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Friday, September 8 • 9:00am - 9:33am
How the GDPR Stacks Up to Best Practices for Privacy, Accountability and Trust

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This paper assesses to what degree new European online privacy regulation addresses official European Union government research on best practices for online privacy. Specifically it investigates the European Commission’s General Data Protection Regulation (GDPR) and to what degree it coheres to the official EU government report on “Privacy, Accountability and Trust - Challenges and Opportunities” by the European Union Agency for Network and Information Security (ENISA). The paper maps the provisions of the GDPR to the model proposed by ENISA and finds that the GDPR regulation appears to overemphasize some inputs while under-emphasizing or even ignoring others. We propose a behavioral model to explain the discrepancy. We assume that the ENISA inputs represent the best official approximation of how to achieve long-term welfare outcomes while the GDPR regulation is optimized to maximize short-run outputs for political support.

The paper presents the provisions of the GDPR as a function of the four inputs for privacy as defined by ENISA: (1) the user’s knowledge of online privacy, (2) the technology design, (3) the practices of providers, and (4) the institutions governing the system. With regard to institutions, the GDPR applies to any entity regardless of location, if processing EU resident data; it requires that a data protection authority in each member state; and if GDPR provisions are violated, allows fines up to 4 percent of annual revenue of €20 million, whichever is greater. For practices of providers, the GDPR has provisions for consent, breach notification, right to access, right to be forgotten, data portability, and data protection officers. The GDPR has some privacy by design requirements which map to ENISA’s technological design parameter. Finally there are no specific GDPR provisions that would remedy users’ knowledge such as an education campaign etc. From the preliminary analysis, we find that the GDPR tends to overemphasize compliance and punishment while underemphasizing technology design and user education.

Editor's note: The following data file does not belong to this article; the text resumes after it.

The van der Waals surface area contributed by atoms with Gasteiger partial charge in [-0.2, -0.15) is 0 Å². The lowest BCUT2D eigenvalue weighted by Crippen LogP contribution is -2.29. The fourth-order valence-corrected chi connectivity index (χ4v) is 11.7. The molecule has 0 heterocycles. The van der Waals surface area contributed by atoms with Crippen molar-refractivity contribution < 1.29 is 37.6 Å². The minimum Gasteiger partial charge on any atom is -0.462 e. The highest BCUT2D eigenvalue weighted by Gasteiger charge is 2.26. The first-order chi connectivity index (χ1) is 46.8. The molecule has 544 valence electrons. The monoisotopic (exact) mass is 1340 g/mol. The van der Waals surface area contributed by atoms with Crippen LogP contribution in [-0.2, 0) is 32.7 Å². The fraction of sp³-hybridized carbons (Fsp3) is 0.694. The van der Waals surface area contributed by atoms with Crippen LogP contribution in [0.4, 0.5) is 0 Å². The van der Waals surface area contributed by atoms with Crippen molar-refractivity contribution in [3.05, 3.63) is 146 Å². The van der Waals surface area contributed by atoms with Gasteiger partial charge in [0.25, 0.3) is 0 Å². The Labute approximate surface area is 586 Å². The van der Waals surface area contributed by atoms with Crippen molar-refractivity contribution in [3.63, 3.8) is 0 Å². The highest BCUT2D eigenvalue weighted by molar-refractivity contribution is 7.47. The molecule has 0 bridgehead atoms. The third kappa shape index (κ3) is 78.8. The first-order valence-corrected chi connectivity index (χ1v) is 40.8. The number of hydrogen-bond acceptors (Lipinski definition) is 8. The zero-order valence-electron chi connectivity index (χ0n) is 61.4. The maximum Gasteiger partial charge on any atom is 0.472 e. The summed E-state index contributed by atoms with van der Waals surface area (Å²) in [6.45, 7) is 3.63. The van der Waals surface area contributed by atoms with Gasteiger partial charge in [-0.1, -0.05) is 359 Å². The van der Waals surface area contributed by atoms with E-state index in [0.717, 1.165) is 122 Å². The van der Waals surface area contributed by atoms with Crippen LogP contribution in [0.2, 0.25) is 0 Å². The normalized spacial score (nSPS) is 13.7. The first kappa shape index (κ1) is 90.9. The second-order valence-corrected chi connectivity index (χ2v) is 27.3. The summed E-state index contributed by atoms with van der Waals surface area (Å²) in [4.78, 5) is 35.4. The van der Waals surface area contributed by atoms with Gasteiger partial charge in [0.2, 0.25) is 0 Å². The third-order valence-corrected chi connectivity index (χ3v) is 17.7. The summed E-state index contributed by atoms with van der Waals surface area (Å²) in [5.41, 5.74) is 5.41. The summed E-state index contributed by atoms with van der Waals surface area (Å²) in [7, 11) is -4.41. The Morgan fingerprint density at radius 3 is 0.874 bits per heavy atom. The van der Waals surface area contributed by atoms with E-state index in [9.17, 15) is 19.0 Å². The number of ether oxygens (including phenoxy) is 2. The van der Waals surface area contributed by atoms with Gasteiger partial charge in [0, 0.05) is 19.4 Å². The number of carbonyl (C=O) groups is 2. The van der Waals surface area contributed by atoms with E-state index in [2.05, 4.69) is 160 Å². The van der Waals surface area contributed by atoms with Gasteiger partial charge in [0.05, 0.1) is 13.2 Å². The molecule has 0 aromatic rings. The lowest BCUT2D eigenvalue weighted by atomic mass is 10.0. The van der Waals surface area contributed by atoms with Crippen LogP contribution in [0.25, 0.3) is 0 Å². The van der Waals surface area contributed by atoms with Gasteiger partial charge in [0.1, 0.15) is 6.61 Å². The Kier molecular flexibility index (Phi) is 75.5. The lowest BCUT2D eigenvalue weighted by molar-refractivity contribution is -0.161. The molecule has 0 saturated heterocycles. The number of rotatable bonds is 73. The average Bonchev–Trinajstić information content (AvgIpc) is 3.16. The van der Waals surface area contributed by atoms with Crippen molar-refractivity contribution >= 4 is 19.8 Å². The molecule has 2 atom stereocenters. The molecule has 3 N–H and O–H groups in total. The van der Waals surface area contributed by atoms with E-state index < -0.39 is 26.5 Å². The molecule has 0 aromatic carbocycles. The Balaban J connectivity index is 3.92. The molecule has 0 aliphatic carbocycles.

The GDPR encompasses perhaps the most monumental pan-European regulation in the last decade. It has the potential to impose significant penalties, add significant bureaucracy through the creation of national data protection authorities, and require the appointment of chief privacy officers in enterprises, a requirement that many medium size organizations find onerous. As the European Commission did not provide empirical justification for its rules other than a factsheet, this research attempts to quantify the choice of instruments and model political behavior and expectation based upon a selection of policy options.

The model is reviewed with e-privacy panel data for the 28 EU member states based on Eurostat and Eurobarometer. It investigates whether there are any relationships between the ENISA inputs and the GDPR provisions by measuring the level of privacy awareness and skills, the degree of deployment of privacy by design technologies, the presence of a data protection authority in the member state, and other variables. In addition to general online privacy research, the findings may shed light on the assumptions of the policy making process and to what degree evidence informs regulation.

Keywords: GDPR, online privacy, regulation, data protection, European Union, privacy by design, regulatory behavior and performance


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avatar for Roslyn Layton

Roslyn Layton

Visiting Scholar, American Enterprise Institute/Aalborg University
Roslyn works internationally promoting evidence-based tech policy and helping policymakers use data to make decisions. She earned her PhD from Aalborg University's Doctoral School of Science and Engineering in Denmark with a study comparing the impact of different net neutrality instruments... Read More →


Friday September 8, 2017 9:00am - 9:33am
Founders Hall - Auditorium

Attendees (15)